West Grand High observatory gives Kremmling eye on the night sky
December 10, 2007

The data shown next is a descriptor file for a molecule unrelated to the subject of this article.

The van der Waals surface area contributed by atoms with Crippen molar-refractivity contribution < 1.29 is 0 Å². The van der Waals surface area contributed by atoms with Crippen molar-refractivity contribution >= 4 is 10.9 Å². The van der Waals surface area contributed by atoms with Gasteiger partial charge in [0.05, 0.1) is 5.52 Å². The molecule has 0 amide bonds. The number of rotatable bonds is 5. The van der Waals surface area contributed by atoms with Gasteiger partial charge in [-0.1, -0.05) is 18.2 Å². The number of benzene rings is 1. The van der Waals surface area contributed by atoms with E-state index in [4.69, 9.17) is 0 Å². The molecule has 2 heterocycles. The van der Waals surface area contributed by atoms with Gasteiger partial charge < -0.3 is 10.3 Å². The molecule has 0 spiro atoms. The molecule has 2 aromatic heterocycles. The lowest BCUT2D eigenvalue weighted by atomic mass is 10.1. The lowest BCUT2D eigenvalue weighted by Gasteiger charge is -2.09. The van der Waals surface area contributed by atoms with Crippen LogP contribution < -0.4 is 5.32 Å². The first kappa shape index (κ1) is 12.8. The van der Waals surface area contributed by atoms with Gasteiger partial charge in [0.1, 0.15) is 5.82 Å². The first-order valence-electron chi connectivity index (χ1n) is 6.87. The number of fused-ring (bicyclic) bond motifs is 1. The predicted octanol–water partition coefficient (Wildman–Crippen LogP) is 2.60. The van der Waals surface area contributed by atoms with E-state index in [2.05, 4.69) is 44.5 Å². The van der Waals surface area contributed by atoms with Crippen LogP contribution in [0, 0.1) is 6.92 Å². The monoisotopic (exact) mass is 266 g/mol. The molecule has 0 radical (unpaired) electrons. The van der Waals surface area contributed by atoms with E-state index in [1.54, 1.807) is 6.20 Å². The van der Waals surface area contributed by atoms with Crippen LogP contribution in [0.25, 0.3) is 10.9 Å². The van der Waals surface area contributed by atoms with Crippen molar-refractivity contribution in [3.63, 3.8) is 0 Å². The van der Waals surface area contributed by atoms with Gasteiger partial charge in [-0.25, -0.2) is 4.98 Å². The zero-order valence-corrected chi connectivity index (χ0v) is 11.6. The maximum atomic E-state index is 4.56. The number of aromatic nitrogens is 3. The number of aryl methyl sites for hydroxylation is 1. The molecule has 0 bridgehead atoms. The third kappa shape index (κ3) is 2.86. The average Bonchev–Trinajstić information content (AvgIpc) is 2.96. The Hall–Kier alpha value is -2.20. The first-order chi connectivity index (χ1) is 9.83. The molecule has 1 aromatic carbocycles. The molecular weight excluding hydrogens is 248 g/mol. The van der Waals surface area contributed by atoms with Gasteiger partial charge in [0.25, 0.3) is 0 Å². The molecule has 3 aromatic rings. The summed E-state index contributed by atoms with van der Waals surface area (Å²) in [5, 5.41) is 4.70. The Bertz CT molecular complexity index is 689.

Schools are supposed to help their students reach for the stars, and West Grand High School is doing just that with the installation of an astronomical observatory.The observatory, which is the small, white-domed building just south of the Mustangs football field, houses a 14-inch telescope. The observatory became operational this year.Weve been working on this observatory project now for about two years, said Mike Wilson, the high schools math and science teacher who is using it as part of his geology and astronomy class. We still have things that we want to add to it to make it function at an even higher level.Funding for the project came from a number of businesses, organizations and individuals including the Summit Foundation. The high schools El Pomar Youth in Community Service Club made a $2,000 grant to the project.The $15,000 metal observatory building was donated by the White Sands Missile Range in Las Cruces, N.M. and transported to Kremmling by the Grand County Road and Bridge Department. When it got here, it was a heck of a mess after it had stood in the New Mexico desert since the 1950s, Wilson said. Blue Valley Ranch supplied the funds so that we could refurbish it, and Mountain Parks Concrete provided the cement for its foundation.The observatorys metal dome can be rotated so that its sliding shutter window can be opened to allow the telescope to view any portion of the sky. At present, the dome can only be rotated manually, but plans are to eventually install a motor to do the work.The only thing in the observatory that is automated is the robotic mount on which the 14-inch telescope sits. When hooked up to a laptop computer that is programmed with a sky chart, the robotic mount can swing the telescope around to point it at specific celestial objects. The computer knows the latitude and longitude of this observatory and exact time of day, so it can help us easily find things in the sky, Wilson said. The robotic mount swings the telescope into place and then we have to make final adjustments to view the object. At present, all viewing of celestial objects is being done through the telescopes eyepiece. Wilson explained the 14-inch telescope is excellent for viewing Earths moon as well as most of the planets.Right now, we use only the human eye looking through the telescopes eyepiece to view things, he said. You can see the colors and bands of Jupiter very clearly through our telescope. The rings of Saturn can are very clear and the viewing will be especially good this February.Wilson said plans are to add additional equipment when funding becomes available. The next stage in developing this observatory is to add $4,000 worth of camera equipment which can do time exposures, he said. Later, we hope add light-intensifying equipment. When we finally get that, then well be able to do real research here.Wilson explained this additional equipment will allow those using the telescope to view deep space objects such as galaxies and nebulae. The ultimate plan for the West Grand High School observatory is to fully automate it so that it can be operated remotely by computer from inside West Grand High School. A camera would be attached to the telescopes eyepiece to transmit images to computer screens.Eventually, we like to be able to run the telescope from inside where well be warm and toasty on winter days and nights, Wilson said. Along with improving the comfort of those using the telescope, automating the observatory and linking it to the schools computer system could allow its use on the Internet. West Grand High students in Wilsons geology & astronomy class are using an automated telescope in New Mexico to view deep space objects over the Internet.Eventually, we like to have something like that here, Wilson said. Wed be able to share our telescope with the world through Google.For the present, West Grand High School is only sharing the use of the telescope with the local community through group viewings. Three students in Wilsons class Jake Motz, Ricky Gamblin and Heather Ohri-Chamberlain have helped run the observatorys equipment and organize the viewings for groups of elementary school students and Kremmling residents over the past several weeks.We three switch jobs during these viewings, Motz, a junior, said. I wanted to do this because Im interested in astronomy and always thought it would be interesting to look through a big telescoope. Its really interesting to learn about stars and how they were formed.Gamblin, also a junior, agreed.I really like science and I think its cool seeing whats out there in the sky. With a telescope, its real hands-on science.Ohri-Chamberlain, a senior, said she also enjoys learning about astronomy and helping to run the observatory viewings.Ive always liked staring at the night sky because its so pretty, she said. And I like working with the elementary school kids during the viewings. They pay attention to me because they know I can be mean if they dont listen.The addition of the observatory at the high school in Kremmling is part of the West Grand School Districts efforts to enhance the educational opportunities for its students and inspire them toward studies in science. That effort has already scored one success. A student in Wilsons original astronomy group, Michael Stone who graduated last spring, has gone on to the University of Colorado in Boulder where he is studying astronomy.